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By Sara Yasin / 14 February 2013
The second anniversary of the uprising in Bahrain was marked with violence today, with reports that a teenager was shot dead during protests in the village of Al-Daih, west of the capital Manama. The 16-year-old boy has been named as Hussain al-Jaziri
The shooting and continued protests cast a shadow over Bahrain’s second attempt at a National Dialogue, which began this week, only days before the second anniversary of the country’s revolution on 14 February.
Government officials, as well as members of different political societies were represented at the first meeting on Sunday.
Bahrain’s King Hamad re-opened the door for dialogue in January this year, calling on “representatives of the political societies and independent members of the political community.”
The fresh round of talks, however, has been met with scepticism from some activists.
“The level of distrust between the rulers of the country and the people is so vast, the history of broken promises, and the false pledges of reform make it very difficult to take any state initiative seriously,” campaigner Ala’a Shehabi told Index.
Bahrain has previously made elaborate promises to reform, through initiatives like the Bahrain Independent Commission for Inquiry (BICI), an independent commission initiated by the king to investigate human rights violations following the start of unrest in 2011.
Such efforts, however, have been condemned by rights groups and activist for being more about repairing Bahrain’s shattered international reputation — tarnished by a brutal clampdown on dissent — than it is about an actual interest in reform. Making it no surprise that a renewed call for dialogue has not quelled plans to protest on 14 February.
Acting president of the Bahrain Center for Human Rights (which won an Index on Censorship Free Expression Award in 2012) Maryam Alkhawaja told Index that she worries that the dialogue will be used as a PR move, when “there’s going to be a heavy crackdown on the anniversary or before the anniversary.”
Abdulhadi AlKhawaja and Nabeel Rajab of BCHR are both currently serving jail sentences for their part in protests against the regime.
According to a report released by the Project on Middle East Democracy, only three of the BICI report’s 26 recommendations have been fully implemented.
Ali Al Aswad, a former member of Bahrain’s parliament and member of opposition party Al-Wefaq party, told Index that “the country will not be stable without real reform”, and emphasised the importance of the government putting into place “confidence building measures.”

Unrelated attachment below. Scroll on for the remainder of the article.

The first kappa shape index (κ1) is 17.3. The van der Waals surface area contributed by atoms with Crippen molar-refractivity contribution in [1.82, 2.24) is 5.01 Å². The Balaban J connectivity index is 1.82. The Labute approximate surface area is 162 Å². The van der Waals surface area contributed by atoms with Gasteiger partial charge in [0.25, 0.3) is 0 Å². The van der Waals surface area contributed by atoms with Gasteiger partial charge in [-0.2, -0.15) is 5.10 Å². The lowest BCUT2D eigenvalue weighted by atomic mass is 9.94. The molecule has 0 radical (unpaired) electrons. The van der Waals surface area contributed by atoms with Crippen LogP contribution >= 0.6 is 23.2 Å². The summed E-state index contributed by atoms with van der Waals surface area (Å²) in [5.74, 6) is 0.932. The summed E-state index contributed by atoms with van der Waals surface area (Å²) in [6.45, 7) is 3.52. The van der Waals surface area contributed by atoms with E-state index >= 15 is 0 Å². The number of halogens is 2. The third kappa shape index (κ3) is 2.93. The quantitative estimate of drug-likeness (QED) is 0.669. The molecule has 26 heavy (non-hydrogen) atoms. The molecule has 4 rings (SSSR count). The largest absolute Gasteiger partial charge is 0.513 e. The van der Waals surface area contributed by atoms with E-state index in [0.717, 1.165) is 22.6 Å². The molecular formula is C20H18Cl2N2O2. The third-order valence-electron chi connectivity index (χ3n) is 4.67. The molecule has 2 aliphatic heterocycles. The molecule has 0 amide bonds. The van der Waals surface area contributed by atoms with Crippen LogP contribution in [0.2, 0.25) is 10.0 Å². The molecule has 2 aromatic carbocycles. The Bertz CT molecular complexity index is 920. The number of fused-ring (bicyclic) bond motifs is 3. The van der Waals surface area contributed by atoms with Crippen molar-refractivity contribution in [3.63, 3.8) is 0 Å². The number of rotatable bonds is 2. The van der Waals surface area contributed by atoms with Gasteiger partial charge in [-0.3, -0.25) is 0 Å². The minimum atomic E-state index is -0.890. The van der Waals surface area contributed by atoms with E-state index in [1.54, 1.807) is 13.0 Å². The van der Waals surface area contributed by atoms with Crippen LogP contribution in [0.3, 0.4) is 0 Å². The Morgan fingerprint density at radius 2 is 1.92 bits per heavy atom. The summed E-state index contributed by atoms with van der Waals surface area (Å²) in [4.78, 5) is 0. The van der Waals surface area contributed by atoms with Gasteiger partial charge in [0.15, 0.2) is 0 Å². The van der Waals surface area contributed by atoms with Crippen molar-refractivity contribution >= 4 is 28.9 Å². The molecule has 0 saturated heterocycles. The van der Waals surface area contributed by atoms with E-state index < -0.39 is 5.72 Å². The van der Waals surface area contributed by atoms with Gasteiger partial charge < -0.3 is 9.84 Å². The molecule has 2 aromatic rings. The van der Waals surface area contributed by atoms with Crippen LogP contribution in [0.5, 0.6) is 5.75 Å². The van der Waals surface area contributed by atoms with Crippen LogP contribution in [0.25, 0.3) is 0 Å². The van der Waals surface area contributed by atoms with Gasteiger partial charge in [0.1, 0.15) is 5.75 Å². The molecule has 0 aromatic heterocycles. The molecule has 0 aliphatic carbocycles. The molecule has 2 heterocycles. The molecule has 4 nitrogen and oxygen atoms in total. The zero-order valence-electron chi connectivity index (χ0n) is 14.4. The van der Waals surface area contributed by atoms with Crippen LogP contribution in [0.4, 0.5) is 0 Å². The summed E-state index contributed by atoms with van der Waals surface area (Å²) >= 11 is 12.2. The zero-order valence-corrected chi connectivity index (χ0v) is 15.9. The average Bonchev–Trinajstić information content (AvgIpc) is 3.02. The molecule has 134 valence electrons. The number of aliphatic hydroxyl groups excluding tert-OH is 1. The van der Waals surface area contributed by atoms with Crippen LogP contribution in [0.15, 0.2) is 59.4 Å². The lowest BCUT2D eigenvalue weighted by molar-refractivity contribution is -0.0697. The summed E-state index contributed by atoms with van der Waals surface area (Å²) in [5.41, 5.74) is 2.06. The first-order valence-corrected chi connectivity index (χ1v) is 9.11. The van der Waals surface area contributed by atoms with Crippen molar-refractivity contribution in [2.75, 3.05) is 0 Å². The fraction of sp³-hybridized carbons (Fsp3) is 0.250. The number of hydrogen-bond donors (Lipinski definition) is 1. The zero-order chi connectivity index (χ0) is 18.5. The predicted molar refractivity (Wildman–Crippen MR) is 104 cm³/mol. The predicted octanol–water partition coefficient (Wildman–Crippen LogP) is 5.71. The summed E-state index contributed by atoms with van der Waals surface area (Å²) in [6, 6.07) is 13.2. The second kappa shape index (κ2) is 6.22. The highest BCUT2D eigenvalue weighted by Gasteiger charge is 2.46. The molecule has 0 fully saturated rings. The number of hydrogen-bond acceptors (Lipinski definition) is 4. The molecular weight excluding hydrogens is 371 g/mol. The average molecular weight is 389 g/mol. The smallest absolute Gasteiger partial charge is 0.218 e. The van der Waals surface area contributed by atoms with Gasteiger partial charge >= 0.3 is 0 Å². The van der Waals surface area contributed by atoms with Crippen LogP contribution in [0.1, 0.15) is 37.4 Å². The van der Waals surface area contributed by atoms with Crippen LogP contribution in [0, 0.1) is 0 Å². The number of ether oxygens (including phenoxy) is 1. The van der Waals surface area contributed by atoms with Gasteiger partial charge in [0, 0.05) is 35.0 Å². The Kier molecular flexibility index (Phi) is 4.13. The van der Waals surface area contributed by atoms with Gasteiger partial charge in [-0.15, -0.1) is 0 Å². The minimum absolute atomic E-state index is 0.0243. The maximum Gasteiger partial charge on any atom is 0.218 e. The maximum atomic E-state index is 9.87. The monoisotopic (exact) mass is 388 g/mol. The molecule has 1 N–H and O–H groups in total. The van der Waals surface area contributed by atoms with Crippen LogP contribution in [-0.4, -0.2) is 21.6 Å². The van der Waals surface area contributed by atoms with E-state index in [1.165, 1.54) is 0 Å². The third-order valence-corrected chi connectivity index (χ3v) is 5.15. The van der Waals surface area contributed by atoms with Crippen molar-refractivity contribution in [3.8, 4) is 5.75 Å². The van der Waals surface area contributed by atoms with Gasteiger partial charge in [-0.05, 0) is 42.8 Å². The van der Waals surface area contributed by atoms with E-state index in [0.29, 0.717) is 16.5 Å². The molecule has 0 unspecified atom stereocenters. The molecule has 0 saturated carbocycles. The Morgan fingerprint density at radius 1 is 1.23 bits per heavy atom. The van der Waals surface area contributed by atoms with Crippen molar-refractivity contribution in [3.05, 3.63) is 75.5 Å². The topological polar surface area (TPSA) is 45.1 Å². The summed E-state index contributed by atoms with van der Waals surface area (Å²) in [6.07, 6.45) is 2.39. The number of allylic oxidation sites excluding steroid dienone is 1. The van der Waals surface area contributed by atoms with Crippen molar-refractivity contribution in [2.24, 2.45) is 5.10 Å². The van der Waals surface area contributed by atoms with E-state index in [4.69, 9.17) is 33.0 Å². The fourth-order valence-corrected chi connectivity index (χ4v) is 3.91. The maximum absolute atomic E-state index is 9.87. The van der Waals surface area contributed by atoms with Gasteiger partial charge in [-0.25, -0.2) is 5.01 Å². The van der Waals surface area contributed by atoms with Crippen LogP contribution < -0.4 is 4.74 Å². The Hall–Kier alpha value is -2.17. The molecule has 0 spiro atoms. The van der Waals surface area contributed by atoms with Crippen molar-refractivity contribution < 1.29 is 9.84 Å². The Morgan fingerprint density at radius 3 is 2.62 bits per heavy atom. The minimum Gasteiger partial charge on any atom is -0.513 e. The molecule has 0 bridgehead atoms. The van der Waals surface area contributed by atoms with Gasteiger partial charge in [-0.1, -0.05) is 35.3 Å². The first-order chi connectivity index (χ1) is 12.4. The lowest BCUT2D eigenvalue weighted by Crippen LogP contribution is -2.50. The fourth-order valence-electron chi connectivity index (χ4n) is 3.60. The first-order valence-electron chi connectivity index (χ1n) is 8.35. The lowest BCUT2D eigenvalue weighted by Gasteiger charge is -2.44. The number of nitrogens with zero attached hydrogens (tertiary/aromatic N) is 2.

Shehabi said that “a serious dialogue would be preceded by the release of political prisoners”, and would involve the removal of the country’s Prime Minister (who has been in power for more than 40 years), as well as “the dissolution of Parliament” in order to “discuss how to form a representative body to write a new democratic constitution.”
Al Aswad emphasised that the results of the dialogue “shouldn’t only be an agreement on paper it should also be reflected in the constitution”. He also said that any constitutional changes should be voted on with a referendum.
Still, human rights violations, according to local human rights organisations, are still ongoing in the troubled gulf kingdom. BCHR says that there have been 87 deaths at the hands of security forces since the start of unrest; compared to the initial 30 documented in the BICI report.
For Alkhawaja, human rights “should not be seen as a part of the negotiation” emphasising that human rights “should not be used as a bargaining chip at all”,
While human rights groups will not be a part of the dialogue, US-based organisation Human Rights First emphasised that “Bahrain’s ongoing crisis must be anchored in full respect for human rights”.
According to the state-owned Bahrain News Agency, meetings will be held twice a week, and no high-level government officials have been named as participants in the process.
Sara Yasin is an Editorial Assistant at Index. She tweets from @missyasin.
The next issue of Index on Censorship magazine What’s the Taboo?: Why breaking down social barriers matters, explores worldwide taboos in all their guises, and why they matter. With articles from Shazia Mirza and David Baddiel, Alastair Campbell and a special section of cartoonists from around the world.